About this item

[*Read by the author - Maggie Nelson]

An intrepid voyage out to the frontiers of the latest thinking about love, language, and family.

Maggie Nelson's The Argonauts is a genre-bending memoir, a work of ''autotheory'' offering fresh, fierce, and timely thinking about desire, identity, and the limitations and possibilities of love and language. At its center is a romance: the story of the author's relationship with the artist Harry Dodge. This story, which includes Nelson's account of falling in love with Dodge, who is fluidly gendered, as well as her journey to and through a pregnancy, is an intimate portrayal of the complexities and joys of (queer) family-making.

Writing in the spirit of public intellectuals such as Susan Sontag and Roland Barthes, Nelson binds her personal experience to a rigorous exploration of what iconic theorists have said about sexuality, gender, and the vexed institutions of marriage and child-rearing. Nelson's insistence on radical individual freedom and the value of caretaking becomes the rallying cry of this thoughtful, unabashed, uncompromising book.



About the Author

Maggie Nelson

Maggie Nelson is a poet, critic, scholar, and nonfiction writer. In 2016 she was received a MacArthur "genius" grant. She is the author of five books of nonfiction, including The Argonauts (Graywolf Press, 2015) , which won the National Book Critics Circle Award in criticism and was a New York Times best-seller; a landmark work of cultural, art, and literary criticism titled The Art of Cruelty: A Reckoning (Norton, 2011) , which was featured on the front cover of the Sunday Book Review of the New York Times and named a NY Times Notable Book of the Year; the cult classic Bluets (Wave Books, 2009) , which was named by Bookforum as one of the 10 best books of the past 20 years; a memoir about her family, media spectacle, and sexual violence titled The Red Parts (originally published by Free Press in 2007, reissued by Graywolf in 2016) ; and a critical study of painting and poetry titled Women, the New York School, and Other True Abstractions (University of Iowa, 2007; winner, the Susanne M. Glassock Award for Interdisciplinary Scholarship) . Her books of poetry include Something Bright, Then Holes (Soft Skull Press, 2007) , Jane: A Murder (Soft Skull, 2005; finalist, the PEN/Martha Albrand Award for the Art of the Memoir) , The Latest Winter (Hanging Loose Press, 2003) , and Shiner (Hanging Loose, 2001) . She has been the recipient of a 2012 Creative Capital Literature Fellowship, a 2010 Guggenheim Fellowship in Nonfiction, an NEA Fellowship in Poetry, and an Andy Warhol Foundation/Creative Capital Arts Writers Grant. She currently lives in Los Angeles.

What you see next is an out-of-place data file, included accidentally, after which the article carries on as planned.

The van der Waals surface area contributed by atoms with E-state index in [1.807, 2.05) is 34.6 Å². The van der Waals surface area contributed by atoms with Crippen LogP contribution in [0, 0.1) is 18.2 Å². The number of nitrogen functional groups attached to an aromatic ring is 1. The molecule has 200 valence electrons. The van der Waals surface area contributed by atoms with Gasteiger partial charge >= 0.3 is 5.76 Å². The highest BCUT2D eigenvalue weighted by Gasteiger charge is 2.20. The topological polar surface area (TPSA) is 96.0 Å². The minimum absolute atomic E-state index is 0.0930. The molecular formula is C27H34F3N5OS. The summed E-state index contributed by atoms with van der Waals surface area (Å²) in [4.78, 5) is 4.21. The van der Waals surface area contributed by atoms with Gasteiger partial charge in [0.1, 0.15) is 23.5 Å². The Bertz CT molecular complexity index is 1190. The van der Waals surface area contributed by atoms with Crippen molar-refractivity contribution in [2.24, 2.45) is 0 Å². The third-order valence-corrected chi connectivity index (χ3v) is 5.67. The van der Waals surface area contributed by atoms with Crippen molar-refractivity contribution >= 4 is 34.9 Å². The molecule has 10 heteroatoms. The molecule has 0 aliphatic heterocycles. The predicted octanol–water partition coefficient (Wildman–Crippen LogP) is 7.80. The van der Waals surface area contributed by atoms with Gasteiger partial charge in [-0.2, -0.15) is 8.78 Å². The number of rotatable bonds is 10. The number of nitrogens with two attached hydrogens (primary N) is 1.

Discuss with your friends


Report incorrect product information.